Differences in the luteinizing hormone and prolactin responses to multiple injections of kainate, as compared to N-Methyl-D, L-Aspartate, in cycling rats

Rula Abbud, M. Susan Smith

    Research output: Contribution to journalArticle

    62 Scopus citations

    Abstract

    We have previously reported that repetitive iv injections of NMA [N-methyl-D, L-aspartate, the mixed analog acting on the iV-methyl-D-aspartate (NMDA) receptor] can induce a consistent increase in LH and PRL secretion in cycling rats, but not in lactating rats. To further explore the use of excitatory amino acids (EAAs) as tools for understanding the regulation of the neuroendocrine reproductive axis, we have examined the effects of multiple injections of kainate, an agonist to another subclass of EAA receptor, on LH and PRL secretion in cycling rats. Recent studies suggest that kainate receptors may be more abundant than NMDA receptors in the hypothalamus. Five iv injections of kainate were administered at 50-min intervals to diestrous or estrous rats. Blood samples were collected every 10 min and assayed for LH and PRL. LH, but not PRL secretion, was stimulated by this regimen of kainate treatment. Surprisingly, the LH response to kainate, unlike NMA, decreased with repetitive injections of the drug. The response to the last pulse of kainate was approximately 30-40% of the first pulse. This decline in LH responsiveness to kainate was not due to desensitization at the level of the pituitary or to refractoriness of GnRH neurons, since further stimulation of LH release could be obtained by the administration of GnRH or NMA. The mechanisms responsible for the diminishing GnRH response to kainate remain unclear. However, we speculate that it might be due to the delayed activation of inhibitory inputs to GnRH neurons or to the desensitization of kainate receptors. On the other hand, the absence of a PRL response to kainate, in contrast to the stimulatory effect of NMA, most likely reflects differences in the distribution of kainate and NMDA receptors on dopamine neurons and neurons containing PRL-releasing factors, or on extrahypothalamic afferent neuronal populations projecting to the hypothalamus. In conclusion, the effects of systemic injections of kainate on LH and PRL secretion differed from NMA in that the LH response could not be sustained with multiple injections and PRL was unresponsive to kainate stimulation.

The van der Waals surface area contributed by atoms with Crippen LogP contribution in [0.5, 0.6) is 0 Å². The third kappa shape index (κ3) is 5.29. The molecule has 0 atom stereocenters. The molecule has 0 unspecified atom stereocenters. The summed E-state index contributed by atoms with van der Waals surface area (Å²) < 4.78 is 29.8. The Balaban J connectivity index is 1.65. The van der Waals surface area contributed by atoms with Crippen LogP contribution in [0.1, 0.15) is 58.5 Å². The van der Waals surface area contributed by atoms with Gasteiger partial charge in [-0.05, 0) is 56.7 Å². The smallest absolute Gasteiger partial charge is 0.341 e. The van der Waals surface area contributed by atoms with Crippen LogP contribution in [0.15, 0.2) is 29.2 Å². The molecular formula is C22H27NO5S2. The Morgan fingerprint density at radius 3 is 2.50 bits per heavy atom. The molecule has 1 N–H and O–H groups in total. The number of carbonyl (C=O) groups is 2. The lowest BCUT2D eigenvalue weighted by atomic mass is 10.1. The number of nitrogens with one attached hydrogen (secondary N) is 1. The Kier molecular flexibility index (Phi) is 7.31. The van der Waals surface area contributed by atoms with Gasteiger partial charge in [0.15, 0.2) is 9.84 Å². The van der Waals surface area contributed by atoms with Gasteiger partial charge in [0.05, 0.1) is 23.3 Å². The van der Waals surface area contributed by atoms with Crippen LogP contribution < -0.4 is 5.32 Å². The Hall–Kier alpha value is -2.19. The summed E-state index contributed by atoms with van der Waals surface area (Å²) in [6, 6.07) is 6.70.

Original languageEnglish (US)
    Pages (from-to)3254-3258
    Number of pages5
    JournalEndocrinology
    Volume129
    Issue number6
    DOIs
    StatePublished - Dec 1991

    ASJC Scopus subject areas

    • Endocrinology

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